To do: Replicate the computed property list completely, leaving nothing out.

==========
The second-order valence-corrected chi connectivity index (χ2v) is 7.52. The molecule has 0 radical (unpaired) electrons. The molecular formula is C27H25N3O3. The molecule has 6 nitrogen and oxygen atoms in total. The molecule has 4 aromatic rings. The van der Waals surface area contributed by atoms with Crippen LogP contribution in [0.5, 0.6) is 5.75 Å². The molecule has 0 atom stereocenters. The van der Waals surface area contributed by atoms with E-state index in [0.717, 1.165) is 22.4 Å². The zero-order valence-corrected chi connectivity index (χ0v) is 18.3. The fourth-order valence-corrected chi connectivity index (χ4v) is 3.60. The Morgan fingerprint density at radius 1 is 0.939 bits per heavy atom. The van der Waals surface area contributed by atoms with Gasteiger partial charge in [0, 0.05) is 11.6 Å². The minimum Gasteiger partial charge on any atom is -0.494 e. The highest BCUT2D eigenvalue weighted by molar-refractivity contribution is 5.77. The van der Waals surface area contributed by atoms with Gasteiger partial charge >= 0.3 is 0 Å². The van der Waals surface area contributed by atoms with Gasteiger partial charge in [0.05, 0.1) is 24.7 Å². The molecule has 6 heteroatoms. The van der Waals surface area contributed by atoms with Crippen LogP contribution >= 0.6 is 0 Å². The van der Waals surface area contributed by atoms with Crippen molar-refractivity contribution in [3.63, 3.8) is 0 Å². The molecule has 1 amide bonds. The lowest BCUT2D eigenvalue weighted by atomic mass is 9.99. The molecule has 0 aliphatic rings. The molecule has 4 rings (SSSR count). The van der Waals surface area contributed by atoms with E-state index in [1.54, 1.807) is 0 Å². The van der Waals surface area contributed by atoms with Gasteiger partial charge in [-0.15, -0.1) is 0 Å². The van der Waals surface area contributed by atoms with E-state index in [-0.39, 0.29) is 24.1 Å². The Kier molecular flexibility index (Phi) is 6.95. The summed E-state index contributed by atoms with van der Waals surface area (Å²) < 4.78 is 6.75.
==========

The second-order valence-corrected chi connectivity index (χ2v) is 7.52. The molecule has 0 radical (unpaired) electrons. The molecular formula is C27H25N3O3. The molecule has 6 nitrogen and oxygen atoms in total. The molecule has 4 aromatic rings. The van der Waals surface area contributed by atoms with Crippen LogP contribution in [0.5, 0.6) is 5.75 Å². The molecule has 0 atom stereocenters. The van der Waals surface area contributed by atoms with E-state index in [0.717, 1.165) is 22.4 Å². The zero-order valence-corrected chi connectivity index (χ0v) is 18.3. The fourth-order valence-corrected chi connectivity index (χ4v) is 3.60. The Morgan fingerprint density at radius 1 is 0.939 bits per heavy atom. The van der Waals surface area contributed by atoms with Gasteiger partial charge in [0, 0.05) is 11.6 Å². The minimum Gasteiger partial charge on any atom is -0.494 e. The highest BCUT2D eigenvalue weighted by molar-refractivity contribution is 5.77. The van der Waals surface area contributed by atoms with Gasteiger partial charge >= 0.3 is 0 Å². The van der Waals surface area contributed by atoms with Gasteiger partial charge in [0.05, 0.1) is 24.7 Å². The molecule has 6 heteroatoms. The van der Waals surface area contributed by atoms with Crippen LogP contribution >= 0.6 is 0 Å². The van der Waals surface area contributed by atoms with Crippen molar-refractivity contribution in [3.63, 3.8) is 0 Å². The molecule has 1 amide bonds. The lowest BCUT2D eigenvalue weighted by atomic mass is 9.99. The molecule has 0 aliphatic rings. The molecule has 4 rings (SSSR count). The van der Waals surface area contributed by atoms with E-state index in [1.54, 1.807) is 0 Å². The van der Waals surface area contributed by atoms with Gasteiger partial charge in [-0.15, -0.1) is 0 Å². The van der Waals surface area contributed by atoms with E-state index in [-0.39, 0.29) is 24.1 Å². The Kier molecular flexibility index (Phi) is 6.95. The summed E-state index contributed by atoms with van der Waals surface area (Å²) < 4.78 is 6.75.